Matt Imhof, a Phillies minor leaguer who was drafted in the second round of the 2014 MLB amateur draft, has lost his eye in a freak stretching accident.
Imhof hurt his right eye when he was stretching after a game last Friday. A piece of metal equipment “malfunctioned,” according to ESPN, and struck Imhof in the right eye. He was rushed to the hospital and had surgery. Read more »
Republican presidential candidate Donald Trump, accompanied by New Jersey Gov. Chris Christie, left, takes questions from members of the media during a news conference on Super Tuesday primary election night in the White and Gold Ballroom at The Mar-A-Lago Club in Palm Beach, Fla., on March 1st, 2016. (AP Photo/Andrew Harnik)
A big loudmouth with ties to New Jersey could be on the Republican presidential ticket. Well, two of them.
Both The New York Times and CNN are reporting New Jersey Gov. Chris Christie is being vetted as a potential running mate for presumed GOP nominee Donald Trump. Trump has said he wants to announce his VP pick at the Republican National Convention, which is being held July 18th to 21st in Cleveland.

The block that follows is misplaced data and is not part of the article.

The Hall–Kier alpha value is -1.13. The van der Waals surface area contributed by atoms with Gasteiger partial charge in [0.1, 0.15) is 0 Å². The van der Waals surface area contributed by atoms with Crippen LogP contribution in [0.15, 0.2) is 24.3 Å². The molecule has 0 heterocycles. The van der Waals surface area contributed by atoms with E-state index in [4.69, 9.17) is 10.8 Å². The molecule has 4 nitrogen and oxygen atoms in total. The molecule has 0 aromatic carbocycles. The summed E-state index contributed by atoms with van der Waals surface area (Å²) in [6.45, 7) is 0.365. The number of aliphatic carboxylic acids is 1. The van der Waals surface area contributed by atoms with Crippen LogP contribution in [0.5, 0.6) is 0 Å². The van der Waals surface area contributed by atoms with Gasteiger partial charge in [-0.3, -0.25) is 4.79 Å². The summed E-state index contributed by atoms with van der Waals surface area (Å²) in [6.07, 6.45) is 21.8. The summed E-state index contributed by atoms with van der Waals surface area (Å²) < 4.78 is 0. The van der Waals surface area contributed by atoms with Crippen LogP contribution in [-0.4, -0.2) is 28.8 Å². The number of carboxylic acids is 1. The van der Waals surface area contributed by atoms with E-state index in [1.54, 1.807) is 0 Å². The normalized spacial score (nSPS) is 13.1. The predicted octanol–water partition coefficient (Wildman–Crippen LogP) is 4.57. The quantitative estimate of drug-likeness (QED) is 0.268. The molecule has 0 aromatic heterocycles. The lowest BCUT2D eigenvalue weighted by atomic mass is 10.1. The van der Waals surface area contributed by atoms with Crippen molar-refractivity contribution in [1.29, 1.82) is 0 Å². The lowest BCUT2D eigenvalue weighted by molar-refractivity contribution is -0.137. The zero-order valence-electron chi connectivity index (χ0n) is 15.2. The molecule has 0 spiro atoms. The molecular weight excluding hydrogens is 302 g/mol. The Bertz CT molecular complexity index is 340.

Christie endorsed Trump in late January, not long after dropping out of the race after poor showings in the crowded Republican presidential primary in Iowa and New Hampshire. Allies quickly turned on Christie for his endorsement, but the governor has pressed on. Read more »
The DNC Host Committee’s “Donkey’s Around Town” are being installed all over Center City today. The colorful donkeys, which were painted by local artists, represent each of the 57 delegations that will be in Philly for next month’s Democratic National Convention.
Former mayor and governor and chair of the host committee Ed Rendell was on hand at the installation of the Colorado donkey at the Union League on South Broad Street. The Union League will have an exhibit about past political conventions in Philadelphia during PoliticalFest.
The Pennsylvania donkey was installed outside of the DoubleTree Hotel by Hilton in Center City. This donkey was the prototype for the installation, and was designed by Pennsylvania First Lady Francis Wolf. It was painted by local community arts group Amber Art and Design. Read more »